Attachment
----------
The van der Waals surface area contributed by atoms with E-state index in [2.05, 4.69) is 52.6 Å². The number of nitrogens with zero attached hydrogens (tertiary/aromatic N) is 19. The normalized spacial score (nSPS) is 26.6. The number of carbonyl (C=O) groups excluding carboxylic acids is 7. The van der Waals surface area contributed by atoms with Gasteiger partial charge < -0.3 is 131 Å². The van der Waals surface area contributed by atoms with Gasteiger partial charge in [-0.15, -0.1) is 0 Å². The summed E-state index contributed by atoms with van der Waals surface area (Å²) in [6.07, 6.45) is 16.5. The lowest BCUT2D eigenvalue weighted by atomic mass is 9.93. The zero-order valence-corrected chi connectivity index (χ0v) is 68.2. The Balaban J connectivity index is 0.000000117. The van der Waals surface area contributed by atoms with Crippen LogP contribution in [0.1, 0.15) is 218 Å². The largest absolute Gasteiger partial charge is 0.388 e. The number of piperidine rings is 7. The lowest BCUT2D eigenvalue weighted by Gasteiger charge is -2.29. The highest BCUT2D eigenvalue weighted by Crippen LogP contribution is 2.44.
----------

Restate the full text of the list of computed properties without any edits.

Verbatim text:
The van der Waals surface area contributed by atoms with E-state index in [2.05, 4.69) is 52.6 Å². The number of nitrogens with zero attached hydrogens (tertiary/aromatic N) is 19. The normalized spacial score (nSPS) is 26.6. The number of carbonyl (C=O) groups excluding carboxylic acids is 7. The van der Waals surface area contributed by atoms with Gasteiger partial charge < -0.3 is 131 Å². The van der Waals surface area contributed by atoms with Gasteiger partial charge in [-0.15, -0.1) is 0 Å². The summed E-state index contributed by atoms with van der Waals surface area (Å²) in [6.07, 6.45) is 16.5. The lowest BCUT2D eigenvalue weighted by atomic mass is 9.93. The zero-order valence-corrected chi connectivity index (χ0v) is 68.2. The Balaban J connectivity index is 0.000000117. The van der Waals surface area contributed by atoms with Crippen LogP contribution in [0.1, 0.15) is 218 Å². The largest absolute Gasteiger partial charge is 0.388 e. The number of piperidine rings is 7. The lowest BCUT2D eigenvalue weighted by Gasteiger charge is -2.29. The highest BCUT2D eigenvalue weighted by Crippen LogP contribution is 2.44.